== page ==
Violinist Francisco Garcia Fullana relishes two priceless instruments

Just off the plane from Japan, student Francisco Garcia Fullana demonstrates the differences between his new violin, a 1697 Stradivarius – and his more familiar instrument, a 1679 Guarneri. (Video/Daniel Anderson)

How, exactly, does a priceless violin improve a musician’s playing? Francisco Garcia Fullana, a 24-year-old graduate student from Majorca, Spain studying with Midori Goto at the USC Thornton School of Music, is uniquely able to shed light on that question.

Since 2013, he has been playing a 1679 Pietro Guarneri “di Mantua” violin on loan from the Stradivari Society of Chicago. But last month, after winning the 2015 Munetsugu International Violin Competition in Nagoya, Japan, Fullana received a two-year loan of another illustrious instrument – the 1697 Antonio Stradivarius “Rainville” violin.

So why is older better? “On one hand, it’s the craft,” said Fullana, as he examined the Stradivarius a few days after flying back to Japan on April 19 to receive it. “It’s like a Picasso, like a Miró or like a Goya. They were geniuses at what they did. It’s the same case with a Guarneri or with a Strad.”

“The other case is the aging of the instrument,” he said. “The amount of playing that has been done and the maturity that the wood has been able to achieve through the time, it really makes a huge difference.”

“These days, a lot of the modern makers are mostly copying these two makers’ models, and they are achieving great things.” But in the older instruments, the tone quality and the beauty within the sound are “almost unbreakable in their magic,” he said.

Fullana in Midori Goto’s studio. His dual instrument case contained two priceless 17th Century violins. (Photos/Daniel Anderson)

Stradivari are famous for a reason, he said. “They have an incredible tone quality and such an easy way of carrying the sound in the biggest halls. The bigger the hall, the better it sounds.”

Goto, who plays the 1734 Guarnerius del Gesu “ex-Huberman” violin, said there is always chemistry involved between an instrument and its player. “The violin and its player inspire and influence each other,” she said. “In order to meet up to the great mind of a great violin, the player must learn to live up to it as well.”

She said the honor of playing a historic instrument is extremely daunting. “One becomes part of the biography for such a prestigious instrument, which in itself is humbling yet inspiring.”

Goto said that Fullana was “elated, to say the least,” when he first played the Stradivarius for her. “He is very, very fortunate to have access to such fine instruments.”

Fullana, who carried both instruments in a double violin case on the airplane (and stowed it in the overhead compartment!) said “it is almost a dream come true to be able to play on such wonderful instruments.” On a recent morning, he played the opening of the Kreisler “Recitative and Scherzo” on each violin and marveled at the difference in the amount of pressure he needed on the bow.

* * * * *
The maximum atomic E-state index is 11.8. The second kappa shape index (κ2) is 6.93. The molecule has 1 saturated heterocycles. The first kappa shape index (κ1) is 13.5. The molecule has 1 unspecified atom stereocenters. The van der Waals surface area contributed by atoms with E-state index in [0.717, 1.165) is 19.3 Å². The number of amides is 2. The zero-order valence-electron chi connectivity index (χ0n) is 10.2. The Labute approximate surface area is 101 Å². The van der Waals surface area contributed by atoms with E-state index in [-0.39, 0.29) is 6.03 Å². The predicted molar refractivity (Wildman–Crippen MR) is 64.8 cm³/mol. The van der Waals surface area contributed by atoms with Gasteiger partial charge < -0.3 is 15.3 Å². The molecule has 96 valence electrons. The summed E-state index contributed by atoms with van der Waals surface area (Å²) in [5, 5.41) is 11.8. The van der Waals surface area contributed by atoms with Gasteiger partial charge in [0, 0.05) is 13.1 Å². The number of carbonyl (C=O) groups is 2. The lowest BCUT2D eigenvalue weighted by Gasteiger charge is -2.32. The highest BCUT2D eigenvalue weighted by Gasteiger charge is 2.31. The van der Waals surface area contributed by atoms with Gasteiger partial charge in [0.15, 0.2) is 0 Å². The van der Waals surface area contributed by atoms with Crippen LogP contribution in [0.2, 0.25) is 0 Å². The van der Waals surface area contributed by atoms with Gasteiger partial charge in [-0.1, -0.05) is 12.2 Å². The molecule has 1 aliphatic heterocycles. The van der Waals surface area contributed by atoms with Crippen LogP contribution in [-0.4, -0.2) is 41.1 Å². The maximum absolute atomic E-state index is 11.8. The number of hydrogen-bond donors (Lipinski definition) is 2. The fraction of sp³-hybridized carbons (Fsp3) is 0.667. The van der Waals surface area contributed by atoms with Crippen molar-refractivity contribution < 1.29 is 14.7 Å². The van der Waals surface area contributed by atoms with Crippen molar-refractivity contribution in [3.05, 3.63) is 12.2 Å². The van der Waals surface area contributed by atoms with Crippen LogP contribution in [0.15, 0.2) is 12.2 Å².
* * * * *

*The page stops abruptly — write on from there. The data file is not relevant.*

“It’s almost relearning how to play,” he said. “Even just playing a few notes, it’s such a different feeling.”

“They always say Strads are like divas. They have so much personality and you can’t really force them to do anything.” Strads have a very pure soprano-like sound that uses the whole instrument in almost every note, Fullana noted. “You have to be able to adjust to the instrument and get the right sense of what it wants to do with each piece that you are playing.”

Since coming to USC Thornton after earning an undergraduate and master’s degree from Juilliard, Fullana has been traveling to concerts and competitions worldwide. He’s been to Germany, Spain, Venezuela, Switzerland, Austria, Singapore, Korea, Japan, Israel and Argentina and will be making his first trip to Russia in June.
 

In the final round of the Munetsugu competition in Nagoya, Fullana performed with the Central Aichi Symphony Orchestra under Ichiro Saito. (Photo/Francisco Fullana)

The opportunity to work with Goto is what drew him here. “She’s an incredible, fantastic teacher,” he said. “And she’s teaching at such a wonderful place. These past two years have been so great to be able to work on my craft, get better and have the amount of dedication, hours and mentorship she gives you and then have the flexibility to be able to go elsewhere and perform.”

“The 24-hour practice rooms help a lot,” he added, smiling.

Goto, in return, credits Fullana for his strong work ethic and not being afraid of the work he must put in. He also has the ability to emotionally react to music and is a wonderful advocate of music, she said. “Simply put, he is a young musician who has a great promise to make invaluable impact to his audiences and the field as a whole.”

Fullana said that even though he must eventually return the Stradivarius, it will have changed his playing forever. “Even if I switch to something less expensive or fancy in the future, you still have that sound in your ear. So it’s not just the instrument itself, it’s the sound it produces and how you hear it. It handles you more than the other way around.”